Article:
As Californians face deepening cuts in water usage because of the drought, critics are raising concerns about tens of millions of gallons of Sacramento municipal water being tapped by a local plant that bottles and resells it at a profit.
Nestlé Waters North America has operated a bottling business in southeastern Sacramento since 2010. The company buys water from the city of Sacramento to produce and fill bottles of its Pure Life Purified Drinking Water.
Nestlé also churns out bottles of its Arrowhead Mountain Spring product at the plant, using water that is delivered from springs in Placer, El Dorado, Tuolumne and Napa counties.
Members of a coalition called Crunch Nestlé have organized protests outside the plant on Younger Creek Drive, most recently last month.
Sign Up and Save
Get six months of free digital access to The Sacramento Bee
“We’re in a drought, and we find it extremely egregious for a company to be bottling water and being charged a pittance for it and selling it back to the public at 1,000 percent profit,” Crunch Nestlé organizer Bob Saunders said in an interview.
Nestlé says that in 2014, the company bought about 50 million gallons from Sacramento, including water that is used in plant operations as well as sold in bottles. The total amount is less than two-thousandths of 1 percent of the city’s total annual water usage, company spokeswoman Jane Lazgin said.
Nestlé does not receive a discount or special rate for water that it buys from Sacramento, Nestle officials said. The company pays about $1 per 100 cubic feet of water, the same as any metered business or manufacturer, officials said.
Nestlé’s figures “are in line with the water usage data collected by the city,” Sacramento spokeswoman Rhea Serran said in an email.
Using water to create and sell a product for hydration is no different from using water to manufacture any consumer goods, including soft drinks, food, clothes and furniture, Lazgin said. The difference, she said, is that creating bottled water requires much less water in the production process than many other goods.
“Part of our management of water is being as efficient as possible in plant operations,” Lazgin said. “We pretty much bottle every bit of water that we touch.”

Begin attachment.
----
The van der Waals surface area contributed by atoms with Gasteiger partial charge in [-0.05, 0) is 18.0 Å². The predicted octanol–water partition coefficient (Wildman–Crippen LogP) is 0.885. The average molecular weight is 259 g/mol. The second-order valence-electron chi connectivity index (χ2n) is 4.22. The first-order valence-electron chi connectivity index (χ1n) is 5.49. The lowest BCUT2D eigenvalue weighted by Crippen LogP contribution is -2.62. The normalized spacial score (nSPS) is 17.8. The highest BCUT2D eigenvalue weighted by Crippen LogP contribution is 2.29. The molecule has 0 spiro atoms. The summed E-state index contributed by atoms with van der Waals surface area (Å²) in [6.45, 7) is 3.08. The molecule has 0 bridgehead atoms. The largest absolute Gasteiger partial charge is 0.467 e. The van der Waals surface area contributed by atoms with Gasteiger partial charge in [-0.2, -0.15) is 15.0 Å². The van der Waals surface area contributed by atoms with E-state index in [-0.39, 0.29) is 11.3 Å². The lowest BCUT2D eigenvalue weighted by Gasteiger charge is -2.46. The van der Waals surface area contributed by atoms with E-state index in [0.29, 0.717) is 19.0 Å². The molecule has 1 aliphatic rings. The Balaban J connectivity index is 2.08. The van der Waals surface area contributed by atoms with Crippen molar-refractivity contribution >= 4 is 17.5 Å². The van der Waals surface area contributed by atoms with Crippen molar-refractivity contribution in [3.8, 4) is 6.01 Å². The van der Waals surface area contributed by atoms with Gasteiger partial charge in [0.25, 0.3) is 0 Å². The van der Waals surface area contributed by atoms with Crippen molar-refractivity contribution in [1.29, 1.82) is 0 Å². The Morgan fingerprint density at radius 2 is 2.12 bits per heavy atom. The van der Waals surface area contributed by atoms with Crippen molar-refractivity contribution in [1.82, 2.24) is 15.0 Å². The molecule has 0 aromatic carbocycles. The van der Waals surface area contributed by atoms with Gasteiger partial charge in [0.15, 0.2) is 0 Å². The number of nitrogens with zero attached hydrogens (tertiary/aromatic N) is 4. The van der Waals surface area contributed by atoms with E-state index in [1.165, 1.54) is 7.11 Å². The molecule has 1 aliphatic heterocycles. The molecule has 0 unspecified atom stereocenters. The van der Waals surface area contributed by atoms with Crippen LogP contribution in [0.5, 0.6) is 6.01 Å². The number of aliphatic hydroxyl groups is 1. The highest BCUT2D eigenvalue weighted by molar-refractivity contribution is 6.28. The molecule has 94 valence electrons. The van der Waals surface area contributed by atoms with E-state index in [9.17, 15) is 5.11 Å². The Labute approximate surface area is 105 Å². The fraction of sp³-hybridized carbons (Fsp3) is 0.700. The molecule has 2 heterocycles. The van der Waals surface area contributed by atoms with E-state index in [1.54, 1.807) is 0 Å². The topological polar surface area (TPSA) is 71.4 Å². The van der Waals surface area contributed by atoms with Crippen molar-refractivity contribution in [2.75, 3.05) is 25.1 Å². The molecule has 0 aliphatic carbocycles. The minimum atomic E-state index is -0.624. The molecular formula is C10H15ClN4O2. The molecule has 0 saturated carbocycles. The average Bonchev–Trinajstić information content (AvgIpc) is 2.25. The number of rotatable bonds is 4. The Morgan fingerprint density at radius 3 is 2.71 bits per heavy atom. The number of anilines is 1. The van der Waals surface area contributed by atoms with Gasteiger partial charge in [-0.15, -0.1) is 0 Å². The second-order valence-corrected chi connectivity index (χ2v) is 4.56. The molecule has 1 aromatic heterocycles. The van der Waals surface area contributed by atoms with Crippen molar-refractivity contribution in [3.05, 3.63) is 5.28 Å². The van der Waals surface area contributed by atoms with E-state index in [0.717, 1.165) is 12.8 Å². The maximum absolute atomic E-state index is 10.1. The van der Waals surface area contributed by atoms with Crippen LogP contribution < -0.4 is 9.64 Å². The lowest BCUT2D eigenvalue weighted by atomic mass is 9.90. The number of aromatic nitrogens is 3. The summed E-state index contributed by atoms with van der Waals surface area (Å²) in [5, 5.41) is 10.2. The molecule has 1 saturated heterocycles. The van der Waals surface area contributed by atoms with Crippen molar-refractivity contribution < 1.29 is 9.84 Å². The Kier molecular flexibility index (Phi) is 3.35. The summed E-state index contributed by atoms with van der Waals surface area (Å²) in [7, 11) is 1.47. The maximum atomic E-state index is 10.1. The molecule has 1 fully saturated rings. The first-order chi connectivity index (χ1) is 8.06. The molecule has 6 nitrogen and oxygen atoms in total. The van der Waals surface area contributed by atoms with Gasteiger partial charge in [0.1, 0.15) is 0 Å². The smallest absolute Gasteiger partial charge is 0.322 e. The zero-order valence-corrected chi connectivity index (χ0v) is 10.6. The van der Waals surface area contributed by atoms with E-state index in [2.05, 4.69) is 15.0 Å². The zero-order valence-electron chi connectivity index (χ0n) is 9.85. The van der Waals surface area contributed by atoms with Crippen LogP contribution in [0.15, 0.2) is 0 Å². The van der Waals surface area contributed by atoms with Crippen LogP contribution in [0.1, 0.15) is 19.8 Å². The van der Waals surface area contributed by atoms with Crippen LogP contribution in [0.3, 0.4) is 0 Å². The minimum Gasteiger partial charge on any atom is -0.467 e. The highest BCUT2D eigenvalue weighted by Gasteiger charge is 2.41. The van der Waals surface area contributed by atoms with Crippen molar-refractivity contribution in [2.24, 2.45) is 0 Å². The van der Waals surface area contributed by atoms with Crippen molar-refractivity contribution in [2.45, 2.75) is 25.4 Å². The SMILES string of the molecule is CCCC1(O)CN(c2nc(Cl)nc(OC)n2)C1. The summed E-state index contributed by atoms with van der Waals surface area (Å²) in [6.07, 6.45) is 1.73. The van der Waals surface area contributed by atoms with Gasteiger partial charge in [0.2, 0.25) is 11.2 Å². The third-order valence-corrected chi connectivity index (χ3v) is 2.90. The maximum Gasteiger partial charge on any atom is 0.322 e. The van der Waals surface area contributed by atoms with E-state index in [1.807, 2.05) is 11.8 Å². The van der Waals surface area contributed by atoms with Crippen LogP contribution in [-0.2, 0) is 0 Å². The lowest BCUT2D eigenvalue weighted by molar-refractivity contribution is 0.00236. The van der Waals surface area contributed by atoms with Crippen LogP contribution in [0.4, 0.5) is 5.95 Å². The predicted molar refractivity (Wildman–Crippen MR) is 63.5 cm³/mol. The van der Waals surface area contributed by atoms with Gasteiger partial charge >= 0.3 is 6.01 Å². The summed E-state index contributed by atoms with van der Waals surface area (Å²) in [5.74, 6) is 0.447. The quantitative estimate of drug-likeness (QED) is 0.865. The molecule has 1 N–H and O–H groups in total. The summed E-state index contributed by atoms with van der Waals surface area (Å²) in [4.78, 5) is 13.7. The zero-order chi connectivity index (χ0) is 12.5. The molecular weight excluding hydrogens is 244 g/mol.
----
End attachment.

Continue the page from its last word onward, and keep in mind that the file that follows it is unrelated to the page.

The Sacramento bottling operation, which employs 56 to 60 workers throughout the year, uses about 1.3 gallons of water for every gallon produced for sale, plant manager Shawn Edmondson said.
The plant has taken steps to use less water in the manufacturing process, he said – including switching from a water-based lubricant to a dry lubricant to keep bottles standing on conveyer belts and using a reverse-osmosis system that extracts about 50 percent of the water from effluent produced in the filtering process.
According to Nestlé, about 80 percent of the products that it bottles in California stays in California. According to a fact sheet from the company, the operating profit for the global bottled-water business is about 10 percent before interest and taxes.
But allowing a private company to buy public water in drought-afflicted California to bottle and resell anywhere at a profit “doesn’t make any sense, because water is such a needed commodity” in the state, Saunders said.
He added that members of Crunch Nestlé also are concerned about the use of large amounts of water in hydraulic fracturing – or “fracking” – which injects fluid into underground rock to release natural gas and oil. Activists are planning a demonstration in Sacramento in June to call for a statewide moratorium on bottling water and fracking.
“It’s ridiculous to allow that kind of thing to go on during a drought,” he said. “We need to relook at our usage of water and rethink how we do things in a new way, because our old system isn’t working.”
Call The Bee’s Robert D. Dávila, (916) 321-1077. Follow him on Twitter @Bob_Davila.